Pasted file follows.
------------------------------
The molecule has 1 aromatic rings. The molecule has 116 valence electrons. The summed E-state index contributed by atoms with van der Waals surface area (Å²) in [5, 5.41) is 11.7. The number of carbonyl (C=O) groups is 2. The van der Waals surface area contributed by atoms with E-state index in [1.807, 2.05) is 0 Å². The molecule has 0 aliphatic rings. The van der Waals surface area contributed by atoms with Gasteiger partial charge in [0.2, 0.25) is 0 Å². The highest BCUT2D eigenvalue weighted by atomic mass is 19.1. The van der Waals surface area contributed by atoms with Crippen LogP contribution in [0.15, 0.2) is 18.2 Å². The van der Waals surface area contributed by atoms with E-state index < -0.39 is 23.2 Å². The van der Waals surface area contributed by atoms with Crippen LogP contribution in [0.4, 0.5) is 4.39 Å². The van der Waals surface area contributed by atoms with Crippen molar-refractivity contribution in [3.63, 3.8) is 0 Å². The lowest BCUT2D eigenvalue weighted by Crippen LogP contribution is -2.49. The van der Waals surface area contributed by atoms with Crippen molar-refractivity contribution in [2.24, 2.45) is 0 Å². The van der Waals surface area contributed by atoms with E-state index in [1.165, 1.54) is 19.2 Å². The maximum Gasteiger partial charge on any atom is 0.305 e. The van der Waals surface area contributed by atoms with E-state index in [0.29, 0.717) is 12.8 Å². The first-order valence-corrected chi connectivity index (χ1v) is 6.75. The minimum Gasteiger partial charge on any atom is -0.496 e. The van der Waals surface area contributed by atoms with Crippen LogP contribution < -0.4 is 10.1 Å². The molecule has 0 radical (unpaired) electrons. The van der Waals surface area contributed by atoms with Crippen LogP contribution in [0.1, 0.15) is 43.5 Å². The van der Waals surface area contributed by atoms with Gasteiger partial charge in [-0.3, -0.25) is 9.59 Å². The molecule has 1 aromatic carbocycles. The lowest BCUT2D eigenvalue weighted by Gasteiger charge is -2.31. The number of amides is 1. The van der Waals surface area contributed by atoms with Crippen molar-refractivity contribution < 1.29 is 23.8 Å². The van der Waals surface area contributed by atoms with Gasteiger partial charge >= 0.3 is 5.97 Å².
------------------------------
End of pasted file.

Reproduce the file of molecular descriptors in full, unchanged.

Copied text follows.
The molecule has 1 aromatic rings. The molecule has 116 valence electrons. The summed E-state index contributed by atoms with van der Waals surface area (Å²) in [5, 5.41) is 11.7. The number of carbonyl (C=O) groups is 2. The van der Waals surface area contributed by atoms with E-state index in [1.807, 2.05) is 0 Å². The molecule has 0 aliphatic rings. The van der Waals surface area contributed by atoms with Gasteiger partial charge in [0.2, 0.25) is 0 Å². The highest BCUT2D eigenvalue weighted by atomic mass is 19.1. The van der Waals surface area contributed by atoms with Crippen LogP contribution in [0.15, 0.2) is 18.2 Å². The van der Waals surface area contributed by atoms with E-state index < -0.39 is 23.2 Å². The van der Waals surface area contributed by atoms with Crippen LogP contribution in [0.4, 0.5) is 4.39 Å². The van der Waals surface area contributed by atoms with Crippen molar-refractivity contribution in [3.63, 3.8) is 0 Å². The lowest BCUT2D eigenvalue weighted by Crippen LogP contribution is -2.49. The van der Waals surface area contributed by atoms with Crippen molar-refractivity contribution in [2.24, 2.45) is 0 Å². The van der Waals surface area contributed by atoms with E-state index in [1.165, 1.54) is 19.2 Å². The maximum Gasteiger partial charge on any atom is 0.305 e. The van der Waals surface area contributed by atoms with E-state index in [0.29, 0.717) is 12.8 Å². The first-order valence-corrected chi connectivity index (χ1v) is 6.75. The minimum Gasteiger partial charge on any atom is -0.496 e. The van der Waals surface area contributed by atoms with Crippen LogP contribution < -0.4 is 10.1 Å². The molecule has 0 radical (unpaired) electrons. The van der Waals surface area contributed by atoms with Crippen LogP contribution in [0.1, 0.15) is 43.5 Å². The van der Waals surface area contributed by atoms with Gasteiger partial charge in [-0.3, -0.25) is 9.59 Å². The molecule has 1 aromatic carbocycles. The lowest BCUT2D eigenvalue weighted by Gasteiger charge is -2.31. The number of amides is 1. The van der Waals surface area contributed by atoms with Crippen molar-refractivity contribution < 1.29 is 23.8 Å². The van der Waals surface area contributed by atoms with Gasteiger partial charge >= 0.3 is 5.97 Å².